Every day he looks out that window and most days Chops looks back at him. Chops is short for Chop Suey which is a nickname for Susan which is an acceptable name for a cat, he thinks. Chops is the neighbors’ cat and he doesn’t speak with them very much and has never asked them what Chops’ real name is. That would be an interesting conversation.
“Hello, I know we don’t talk much, but I was just wondering, what is your cat named?”
And what if it wasn’t their cat? What if Chops belonged to the people one house over and snuck into the Walker’s yard every day without their knowledge? Either way, such an inquiry would make him appear very silly and the name wasn’t so important after all.
Anyway, he feels like he and Chops have a special connection, which is a comfort to him when his work is going poorly. Because, yes, after he looks out that window he has to sit himself down and get to work. He spent the first 14 years of his life not getting to work, and look how that turned out, he likes to say to himself. He also likes to remind himself that talking to oneself is the first sign of insanity, but he doesn’t really believe it, or else he wouldn’t say it.
But when he gets to work it’s pretty much a whole other world from the one with the window and the cat and the neighbors. I could tell you some of the things about this other world, but I’d have to omit the things that I can’t describe, and your perception of it would be off. But when the work is going poorly he’ll draw into this other world the memory of the outer world, and he’ll imagine Chops looking over at him and squinting her eyes in that warm, satisfied way that cats do. It usually doesn’t help with the work, but it makes him feel better.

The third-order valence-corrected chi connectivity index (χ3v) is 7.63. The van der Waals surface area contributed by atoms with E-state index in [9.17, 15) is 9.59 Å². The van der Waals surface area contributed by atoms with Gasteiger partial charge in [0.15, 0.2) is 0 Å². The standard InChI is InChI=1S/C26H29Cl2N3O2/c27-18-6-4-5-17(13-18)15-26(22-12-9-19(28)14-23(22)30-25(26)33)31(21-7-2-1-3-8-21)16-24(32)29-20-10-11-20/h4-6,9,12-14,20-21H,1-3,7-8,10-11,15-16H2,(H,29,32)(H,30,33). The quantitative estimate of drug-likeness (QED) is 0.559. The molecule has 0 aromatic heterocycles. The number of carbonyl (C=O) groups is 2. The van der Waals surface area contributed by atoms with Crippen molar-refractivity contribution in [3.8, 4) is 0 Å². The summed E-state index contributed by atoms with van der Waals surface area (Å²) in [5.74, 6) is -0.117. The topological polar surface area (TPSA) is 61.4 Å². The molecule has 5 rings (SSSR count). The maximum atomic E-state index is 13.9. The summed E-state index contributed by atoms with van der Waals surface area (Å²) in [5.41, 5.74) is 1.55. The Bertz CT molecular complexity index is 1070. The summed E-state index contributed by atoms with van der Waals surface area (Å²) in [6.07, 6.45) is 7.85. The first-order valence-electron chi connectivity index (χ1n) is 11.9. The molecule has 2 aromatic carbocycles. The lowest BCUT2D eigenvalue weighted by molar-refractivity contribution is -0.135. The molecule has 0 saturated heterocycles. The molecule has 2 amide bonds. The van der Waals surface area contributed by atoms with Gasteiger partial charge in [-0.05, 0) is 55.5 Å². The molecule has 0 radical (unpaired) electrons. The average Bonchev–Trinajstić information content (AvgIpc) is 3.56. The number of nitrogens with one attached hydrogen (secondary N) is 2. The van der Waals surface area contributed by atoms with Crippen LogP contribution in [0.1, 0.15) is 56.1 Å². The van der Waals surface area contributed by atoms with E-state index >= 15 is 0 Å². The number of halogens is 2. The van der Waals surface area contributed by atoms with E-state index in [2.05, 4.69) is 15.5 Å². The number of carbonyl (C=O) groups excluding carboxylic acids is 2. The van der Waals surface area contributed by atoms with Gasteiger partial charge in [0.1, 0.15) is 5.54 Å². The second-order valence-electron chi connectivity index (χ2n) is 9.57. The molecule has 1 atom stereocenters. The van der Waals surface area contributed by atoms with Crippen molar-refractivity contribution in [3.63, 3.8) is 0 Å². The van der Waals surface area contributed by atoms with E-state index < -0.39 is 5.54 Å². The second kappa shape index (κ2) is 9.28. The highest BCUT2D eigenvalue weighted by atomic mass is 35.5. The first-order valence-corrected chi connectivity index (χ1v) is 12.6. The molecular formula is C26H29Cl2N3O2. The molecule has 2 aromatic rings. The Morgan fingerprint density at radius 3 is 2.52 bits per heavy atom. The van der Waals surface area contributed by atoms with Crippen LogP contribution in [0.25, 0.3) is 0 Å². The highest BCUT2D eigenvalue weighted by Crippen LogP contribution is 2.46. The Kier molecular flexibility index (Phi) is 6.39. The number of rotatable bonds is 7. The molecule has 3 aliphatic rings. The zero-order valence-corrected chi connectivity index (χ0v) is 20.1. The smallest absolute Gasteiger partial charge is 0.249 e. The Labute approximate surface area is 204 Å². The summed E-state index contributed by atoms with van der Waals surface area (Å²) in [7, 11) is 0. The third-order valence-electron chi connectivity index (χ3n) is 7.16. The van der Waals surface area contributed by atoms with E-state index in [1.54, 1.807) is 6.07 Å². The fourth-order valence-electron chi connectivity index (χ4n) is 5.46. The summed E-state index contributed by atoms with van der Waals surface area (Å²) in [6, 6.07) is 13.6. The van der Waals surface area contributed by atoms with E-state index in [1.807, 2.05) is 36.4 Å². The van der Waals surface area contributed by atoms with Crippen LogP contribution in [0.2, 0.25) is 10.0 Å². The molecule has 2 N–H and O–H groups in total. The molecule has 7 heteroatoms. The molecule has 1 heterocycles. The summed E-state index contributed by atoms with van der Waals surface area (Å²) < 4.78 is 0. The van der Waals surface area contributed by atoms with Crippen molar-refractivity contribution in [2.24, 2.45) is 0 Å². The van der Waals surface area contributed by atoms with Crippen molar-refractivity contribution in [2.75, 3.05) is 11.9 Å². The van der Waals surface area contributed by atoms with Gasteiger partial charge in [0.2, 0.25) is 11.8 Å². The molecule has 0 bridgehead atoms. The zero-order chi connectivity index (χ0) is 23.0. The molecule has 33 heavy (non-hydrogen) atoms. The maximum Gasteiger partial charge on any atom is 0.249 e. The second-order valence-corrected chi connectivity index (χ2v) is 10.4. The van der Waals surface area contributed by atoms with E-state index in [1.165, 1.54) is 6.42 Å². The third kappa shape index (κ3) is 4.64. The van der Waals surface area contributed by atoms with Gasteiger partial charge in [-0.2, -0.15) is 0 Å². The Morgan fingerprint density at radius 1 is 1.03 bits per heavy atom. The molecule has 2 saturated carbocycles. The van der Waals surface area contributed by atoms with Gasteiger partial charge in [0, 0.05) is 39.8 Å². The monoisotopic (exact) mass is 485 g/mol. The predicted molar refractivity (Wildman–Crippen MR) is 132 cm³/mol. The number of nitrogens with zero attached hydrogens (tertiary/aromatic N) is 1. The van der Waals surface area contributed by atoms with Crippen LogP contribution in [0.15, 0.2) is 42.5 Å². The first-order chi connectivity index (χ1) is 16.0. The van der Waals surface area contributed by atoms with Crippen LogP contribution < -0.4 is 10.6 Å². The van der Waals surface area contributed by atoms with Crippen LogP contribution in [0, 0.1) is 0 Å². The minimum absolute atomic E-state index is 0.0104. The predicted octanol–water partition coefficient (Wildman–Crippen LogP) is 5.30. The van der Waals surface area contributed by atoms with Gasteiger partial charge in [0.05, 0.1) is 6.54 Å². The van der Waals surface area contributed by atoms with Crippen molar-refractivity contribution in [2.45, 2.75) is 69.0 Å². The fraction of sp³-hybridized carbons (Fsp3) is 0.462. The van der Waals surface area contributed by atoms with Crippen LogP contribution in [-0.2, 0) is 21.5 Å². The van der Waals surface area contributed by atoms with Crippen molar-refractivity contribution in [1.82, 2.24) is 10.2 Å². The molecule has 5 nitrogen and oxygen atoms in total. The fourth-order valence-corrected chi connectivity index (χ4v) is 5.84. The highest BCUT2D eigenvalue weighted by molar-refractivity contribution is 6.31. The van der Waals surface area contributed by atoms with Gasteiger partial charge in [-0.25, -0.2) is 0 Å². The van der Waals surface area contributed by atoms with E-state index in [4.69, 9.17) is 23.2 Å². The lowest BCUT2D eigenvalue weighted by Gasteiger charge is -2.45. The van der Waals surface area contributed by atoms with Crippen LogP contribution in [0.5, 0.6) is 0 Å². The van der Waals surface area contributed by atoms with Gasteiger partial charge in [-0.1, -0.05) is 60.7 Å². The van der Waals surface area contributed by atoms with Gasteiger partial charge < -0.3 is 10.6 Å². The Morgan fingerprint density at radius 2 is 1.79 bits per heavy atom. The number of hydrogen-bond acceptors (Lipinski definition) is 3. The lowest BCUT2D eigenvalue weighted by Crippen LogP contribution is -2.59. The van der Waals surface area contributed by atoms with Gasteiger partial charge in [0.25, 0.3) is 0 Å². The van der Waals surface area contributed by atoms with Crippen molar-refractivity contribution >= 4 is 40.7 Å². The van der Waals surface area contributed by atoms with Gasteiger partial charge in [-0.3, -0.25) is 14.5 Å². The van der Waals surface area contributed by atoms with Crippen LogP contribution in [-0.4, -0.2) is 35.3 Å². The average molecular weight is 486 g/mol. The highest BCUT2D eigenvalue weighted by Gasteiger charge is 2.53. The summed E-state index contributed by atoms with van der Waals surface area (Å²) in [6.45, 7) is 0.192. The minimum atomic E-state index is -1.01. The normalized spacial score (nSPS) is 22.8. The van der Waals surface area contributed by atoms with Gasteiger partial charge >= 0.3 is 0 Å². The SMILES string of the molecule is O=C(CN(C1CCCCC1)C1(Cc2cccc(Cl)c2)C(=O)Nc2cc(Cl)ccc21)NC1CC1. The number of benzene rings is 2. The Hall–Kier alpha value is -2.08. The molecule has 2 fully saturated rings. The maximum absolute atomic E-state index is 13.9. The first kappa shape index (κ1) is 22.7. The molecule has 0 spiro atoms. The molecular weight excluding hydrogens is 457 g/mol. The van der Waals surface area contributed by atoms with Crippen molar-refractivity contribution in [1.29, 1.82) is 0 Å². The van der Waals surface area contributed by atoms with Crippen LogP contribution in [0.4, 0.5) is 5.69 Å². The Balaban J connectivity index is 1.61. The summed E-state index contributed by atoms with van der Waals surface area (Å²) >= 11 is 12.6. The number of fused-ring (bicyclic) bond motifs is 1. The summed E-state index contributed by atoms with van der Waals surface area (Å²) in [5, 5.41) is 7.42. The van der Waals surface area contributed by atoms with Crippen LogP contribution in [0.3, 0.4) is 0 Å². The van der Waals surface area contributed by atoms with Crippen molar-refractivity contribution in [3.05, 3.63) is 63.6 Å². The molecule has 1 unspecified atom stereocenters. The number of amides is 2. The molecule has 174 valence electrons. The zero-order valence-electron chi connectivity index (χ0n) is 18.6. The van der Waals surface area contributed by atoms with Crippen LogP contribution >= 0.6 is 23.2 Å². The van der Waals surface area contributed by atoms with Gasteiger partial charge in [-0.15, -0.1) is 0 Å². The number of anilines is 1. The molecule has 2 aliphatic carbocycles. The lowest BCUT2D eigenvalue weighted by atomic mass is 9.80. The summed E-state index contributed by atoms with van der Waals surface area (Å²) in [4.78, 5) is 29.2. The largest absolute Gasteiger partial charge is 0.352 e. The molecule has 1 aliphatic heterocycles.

Nobody really understands his work, which is why he doesn’t show it to anyone. Or rather, they wouldn’t understand it. He doesn’t even let his wife into his workroom because he’s afraid if she sees what he does she’ll misunderstand it and not love him anymore. But sometimes when he’s asleep she sneaks into his workroom and looks at his work and she weeps because she can’t tell her husband how beautiful it is, because he’d resent her going behind his back and not love her anymore.
He’s pretty sure Chops would understand if she wasn’t a cat, but he doesn’t hold it against her, and he doesn’t mind particularly. He sort of likes the feeling of working in total secrecy from the world, somewhat stoic in his inability to show his work. Of course, when he dies he’ll be a great success, a world renowned master of the craft. Someone out there will understand and help others understand, but he can’t stand the pressure of being present for the process, so they’ll have to wait. They’ll just have to wait.